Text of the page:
Parshat Terumah: Exodus 25:1-27:19; I Samuel 15:2-34. (Shabbat Zachor)
While not often considered an architectural design manual, the Torah has several examples of artful and practical construction instructions.
Noah’s ark is described with dimensions and floor structure. There are building codes requiring a rail for a porch to prevent a fatal fall. There is a description of house demolition in case of a tzara’at (skin disease) outbreak. And, in this week’s portion, there is the design of the Tabernacle and its furnishings.
Though an immense undertaking, the Tabernacle was only meant to serve a purpose at a particular time and place. It provided the Israelites with a religious center, where God’s presence rested throughout the travels in the wilderness; the initiative to fund, design and construct the Mishkan was a massive amount of work for a structure that would eventually be retired.
One of the Tabernacle details is the design of its walls. They were made of planks of shittim (acacia) wood. The instructions for the courtyard planks are curious. “You shall make the planks for the Tabernacle of acacia wood, upright.”
Why does the Torah specify that the boards be laid out vertically standing upright? Is there some advantage to having a wall made of vertical rather than horizontal boards? The Talmud (Yoma 72a) teaches that the boards of the Mishkan were to be constructed in the same manner they had grown. The end bearing its roots should provide support and stability, and its side bearing branches should rise up. The Torah’s directive that they should stand erect serves as a reminder that it will endure forever; its roots — of sanctity, reverence and worship — are firmly embedded in our collective religious and national consciousness, even when the Mishkan itself is no longer in use.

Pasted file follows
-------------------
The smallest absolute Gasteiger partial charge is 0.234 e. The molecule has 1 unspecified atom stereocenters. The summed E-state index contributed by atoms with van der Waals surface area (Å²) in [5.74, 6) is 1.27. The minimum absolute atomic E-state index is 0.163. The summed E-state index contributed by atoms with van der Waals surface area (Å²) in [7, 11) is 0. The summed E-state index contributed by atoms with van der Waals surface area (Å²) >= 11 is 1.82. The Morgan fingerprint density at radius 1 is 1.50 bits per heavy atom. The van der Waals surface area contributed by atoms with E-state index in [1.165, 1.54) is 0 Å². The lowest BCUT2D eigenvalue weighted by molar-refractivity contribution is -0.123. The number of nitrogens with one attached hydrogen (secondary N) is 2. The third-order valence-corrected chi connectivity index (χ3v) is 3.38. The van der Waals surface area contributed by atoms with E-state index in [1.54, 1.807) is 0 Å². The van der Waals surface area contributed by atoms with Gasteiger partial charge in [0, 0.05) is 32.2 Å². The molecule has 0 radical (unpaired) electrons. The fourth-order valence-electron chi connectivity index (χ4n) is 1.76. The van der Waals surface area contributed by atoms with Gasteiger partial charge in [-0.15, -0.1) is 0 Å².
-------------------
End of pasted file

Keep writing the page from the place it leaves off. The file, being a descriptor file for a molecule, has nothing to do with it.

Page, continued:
But where did these planks come from? The midrash (cited by Rashi) teaches that this was not just any acacia. It is the acacia planted by Jacob. Ya’akov planted them for this very purpose, so the Israelites could avail themselves of this resource when called upon by God to construct a sacred Tabernacle. According to the midrash, the foresight and deeds of Jacob provided his descendants generations later with the means to serve and worship God. His planning and effort supported his descendants long after he was gone.
Long after the Mishkan is gone, we read of the acacia wood standing erect reminding us that our strong and steadfast legacy and traditions continue within each of us. And when Jacob planted the seeds that grew the materials used in his descendants’ sacred undertaking, his work outlived him by millennia.
Our virtuous and religious efforts today, how we educate and what we model, will mean our children and their children, for generations to come, can continue to stand tall and proud like the acacia of the Mishkan.
Rabbi Azaryah Cohen is head of school at Frankel Jewish Academy in West Bloomfield.